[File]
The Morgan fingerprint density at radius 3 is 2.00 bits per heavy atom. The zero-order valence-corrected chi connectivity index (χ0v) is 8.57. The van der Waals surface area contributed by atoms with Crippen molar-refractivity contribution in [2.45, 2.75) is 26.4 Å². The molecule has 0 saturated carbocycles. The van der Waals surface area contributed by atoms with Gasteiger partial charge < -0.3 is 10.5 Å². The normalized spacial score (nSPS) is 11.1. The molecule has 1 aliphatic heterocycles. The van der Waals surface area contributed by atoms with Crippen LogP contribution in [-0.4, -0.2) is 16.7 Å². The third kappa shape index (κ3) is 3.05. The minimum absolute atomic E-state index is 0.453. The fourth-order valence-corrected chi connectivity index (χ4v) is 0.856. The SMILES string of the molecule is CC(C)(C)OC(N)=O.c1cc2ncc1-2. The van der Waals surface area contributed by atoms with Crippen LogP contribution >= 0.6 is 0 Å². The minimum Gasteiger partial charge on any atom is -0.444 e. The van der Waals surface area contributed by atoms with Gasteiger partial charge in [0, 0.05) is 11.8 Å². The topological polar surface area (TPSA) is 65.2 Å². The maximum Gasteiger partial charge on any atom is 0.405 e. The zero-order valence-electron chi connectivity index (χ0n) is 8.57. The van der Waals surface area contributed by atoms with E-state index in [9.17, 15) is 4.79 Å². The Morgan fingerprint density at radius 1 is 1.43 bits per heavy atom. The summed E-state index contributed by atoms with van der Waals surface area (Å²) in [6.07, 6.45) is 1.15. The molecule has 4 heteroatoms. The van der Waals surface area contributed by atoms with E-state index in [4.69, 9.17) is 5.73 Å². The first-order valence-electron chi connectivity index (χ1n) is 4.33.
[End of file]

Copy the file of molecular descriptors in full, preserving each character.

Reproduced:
The Morgan fingerprint density at radius 3 is 2.00 bits per heavy atom. The zero-order valence-corrected chi connectivity index (χ0v) is 8.57. The van der Waals surface area contributed by atoms with Crippen molar-refractivity contribution in [2.45, 2.75) is 26.4 Å². The molecule has 0 saturated carbocycles. The van der Waals surface area contributed by atoms with Gasteiger partial charge < -0.3 is 10.5 Å². The normalized spacial score (nSPS) is 11.1. The molecule has 1 aliphatic heterocycles. The van der Waals surface area contributed by atoms with Crippen LogP contribution in [-0.4, -0.2) is 16.7 Å². The third kappa shape index (κ3) is 3.05. The minimum absolute atomic E-state index is 0.453. The fourth-order valence-corrected chi connectivity index (χ4v) is 0.856. The SMILES string of the molecule is CC(C)(C)OC(N)=O.c1cc2ncc1-2. The van der Waals surface area contributed by atoms with Crippen LogP contribution >= 0.6 is 0 Å². The minimum Gasteiger partial charge on any atom is -0.444 e. The van der Waals surface area contributed by atoms with Gasteiger partial charge in [0, 0.05) is 11.8 Å². The topological polar surface area (TPSA) is 65.2 Å². The maximum Gasteiger partial charge on any atom is 0.405 e. The zero-order valence-electron chi connectivity index (χ0n) is 8.57. The van der Waals surface area contributed by atoms with E-state index in [9.17, 15) is 4.79 Å². The Morgan fingerprint density at radius 1 is 1.43 bits per heavy atom. The summed E-state index contributed by atoms with van der Waals surface area (Å²) in [6.07, 6.45) is 1.15. The molecule has 4 heteroatoms. The van der Waals surface area contributed by atoms with E-state index in [4.69, 9.17) is 5.73 Å². The first-order valence-electron chi connectivity index (χ1n) is 4.33.